TightVNC

Last updated
TightVNC
TightVNC logo.png
Initial releasev1.0 / 2001;20 years ago (2001) [1]
Stable release
Linux: 1.3.10; Windows: 2.8.59 / December 17, 2020;8 months ago (2020-12-17)
Written in C, C++, Java [2]
Operating system Microsoft Windows, Linux
Available in English [2]
Type Remote administration
License GPL-2.0-or-later
Website tightvnc.com

In computing, TightVNC is a free and open-source remote desktop software server and client application for Linux and Windows. A server for macOS is available under a commercial source code license only, without SDK or binary version provided. [3] Constantin Kaplinsky developed TightVNC, [4] using and extending the RFB protocol of Virtual Network Computing (VNC) to allow end-users to control another computer's screen remotely.

Contents

Encodings

TightVNC uses so-called "tight encoding" of areas, which improves performance over low bandwidth connection. It is effectively a combination of the JPEG and zlib compression mechanisms. [5] [6] It is possible to watch videos and play DirectX games through TightVNC over a broadband connection, albeit at a low frame rate.[ citation needed ]

TightVNC includes many other common features of VNC derivatives, such as file transfer capability.

Compatibility

TightVNC is cross-compatible with other client and server implementations of VNC; however, tight encoding is not supported by most other implementations, so it is necessary to use TightVNC at both ends to gain the full advantage of its enhancements. [7]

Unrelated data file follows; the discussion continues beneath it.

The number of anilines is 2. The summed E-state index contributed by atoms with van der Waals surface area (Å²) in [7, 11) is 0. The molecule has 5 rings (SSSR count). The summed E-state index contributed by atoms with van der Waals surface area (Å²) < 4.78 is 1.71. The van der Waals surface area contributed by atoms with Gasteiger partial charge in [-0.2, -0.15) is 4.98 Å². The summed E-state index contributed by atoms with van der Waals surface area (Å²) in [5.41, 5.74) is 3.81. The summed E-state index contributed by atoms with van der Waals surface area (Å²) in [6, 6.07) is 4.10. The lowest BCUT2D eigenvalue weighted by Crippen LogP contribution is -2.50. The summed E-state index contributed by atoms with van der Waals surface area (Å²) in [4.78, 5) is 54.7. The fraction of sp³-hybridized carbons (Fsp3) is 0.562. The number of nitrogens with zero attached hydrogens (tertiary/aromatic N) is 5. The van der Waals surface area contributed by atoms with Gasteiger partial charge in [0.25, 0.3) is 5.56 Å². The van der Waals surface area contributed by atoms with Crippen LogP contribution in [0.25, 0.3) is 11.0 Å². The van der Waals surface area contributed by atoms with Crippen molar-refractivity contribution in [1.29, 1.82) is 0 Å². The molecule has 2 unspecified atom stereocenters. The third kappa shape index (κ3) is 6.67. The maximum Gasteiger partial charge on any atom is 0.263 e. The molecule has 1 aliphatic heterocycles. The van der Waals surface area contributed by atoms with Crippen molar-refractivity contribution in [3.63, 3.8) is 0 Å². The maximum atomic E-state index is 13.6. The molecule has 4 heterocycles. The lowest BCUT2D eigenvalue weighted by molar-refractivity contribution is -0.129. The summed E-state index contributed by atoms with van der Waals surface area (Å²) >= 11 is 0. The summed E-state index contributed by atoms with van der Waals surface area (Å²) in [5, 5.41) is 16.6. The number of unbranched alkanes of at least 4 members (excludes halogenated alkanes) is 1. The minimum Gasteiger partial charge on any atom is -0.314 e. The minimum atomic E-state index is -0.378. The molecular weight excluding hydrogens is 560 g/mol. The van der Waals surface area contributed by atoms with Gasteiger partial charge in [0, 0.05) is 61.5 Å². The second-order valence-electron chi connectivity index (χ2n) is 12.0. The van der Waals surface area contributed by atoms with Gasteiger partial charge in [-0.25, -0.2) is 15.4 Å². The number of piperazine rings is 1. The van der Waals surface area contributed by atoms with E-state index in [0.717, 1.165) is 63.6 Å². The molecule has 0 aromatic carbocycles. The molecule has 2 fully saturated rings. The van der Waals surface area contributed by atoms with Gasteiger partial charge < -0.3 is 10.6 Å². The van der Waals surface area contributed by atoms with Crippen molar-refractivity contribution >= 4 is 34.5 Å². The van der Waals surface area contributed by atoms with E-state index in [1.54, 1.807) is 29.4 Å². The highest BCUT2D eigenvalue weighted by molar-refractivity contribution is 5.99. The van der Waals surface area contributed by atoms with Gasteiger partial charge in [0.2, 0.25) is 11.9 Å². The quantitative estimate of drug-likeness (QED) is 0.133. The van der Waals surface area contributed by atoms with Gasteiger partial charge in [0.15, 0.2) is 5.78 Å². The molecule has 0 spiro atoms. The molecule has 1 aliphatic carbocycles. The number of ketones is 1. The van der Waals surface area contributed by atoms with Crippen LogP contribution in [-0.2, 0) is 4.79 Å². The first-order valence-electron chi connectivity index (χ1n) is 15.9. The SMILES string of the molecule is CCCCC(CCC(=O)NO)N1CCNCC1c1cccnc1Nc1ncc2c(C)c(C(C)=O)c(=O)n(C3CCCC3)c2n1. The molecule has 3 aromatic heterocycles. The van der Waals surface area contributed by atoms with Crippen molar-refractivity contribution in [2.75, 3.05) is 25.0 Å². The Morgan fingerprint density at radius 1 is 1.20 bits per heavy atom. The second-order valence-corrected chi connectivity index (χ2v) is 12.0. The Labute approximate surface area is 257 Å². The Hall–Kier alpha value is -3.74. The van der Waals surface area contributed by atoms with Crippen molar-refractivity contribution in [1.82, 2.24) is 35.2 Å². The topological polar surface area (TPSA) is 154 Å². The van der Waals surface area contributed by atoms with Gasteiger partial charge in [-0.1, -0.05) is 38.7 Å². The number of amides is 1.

Among notable enhancements are file transfers, support for the DemoForge DFMirage mirror driver (a type of virtual display driver) to detect screen updates (saves CPU time and increases the performance of TightVNC), ability to zoom the picture and automatic SSH tunneling on Unix.

Since the 2.0 beta, TightVNC supports auto scaling, which resizes the viewer window to the remote users desktop size, regardless of the resolution of the host computer.[ citation needed ]

TightVNC 1.3.10, released in March 2009, is the last version to support Linux/Unix. [8] This version is still often used in guides to set up VNC for Linux. [9] [10]

Derived software

RemoteVNC

RemoteVNC is a fork of the TightVNC project and adds automatic traversal of NAT and firewalls using Jingle. It requires a GMail account.

TightVNC Portable Edition

The developers have also produced a portable version of the software, [11] available as both U3 and standalone downloads.

TurboVNC

TurboVNC is based on the TightVNC 1.3.x, xf4vnc, X.org, and TigerVNC code bases and includes numerous performance enhancements and features targeted at 3D and video workloads. [12] [13]

TigerVNC

TigerVNC is VNC server and client software, started as a fork of TightVNC in 2009, after three years of inactivity in TightVNC trunk. It also takes some code from TurboVNC. [14]

See also

Related Research Articles

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Virtual Network Computing Graphical desktop-sharing system

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RFB is an open simple protocol for remote access to graphical user interfaces. Because it works at the framebuffer level it is applicable to all windowing systems and applications, including Microsoft Windows, macOS and the X Window System. RFB is the protocol used in Virtual Network Computing (VNC) and its derivatives.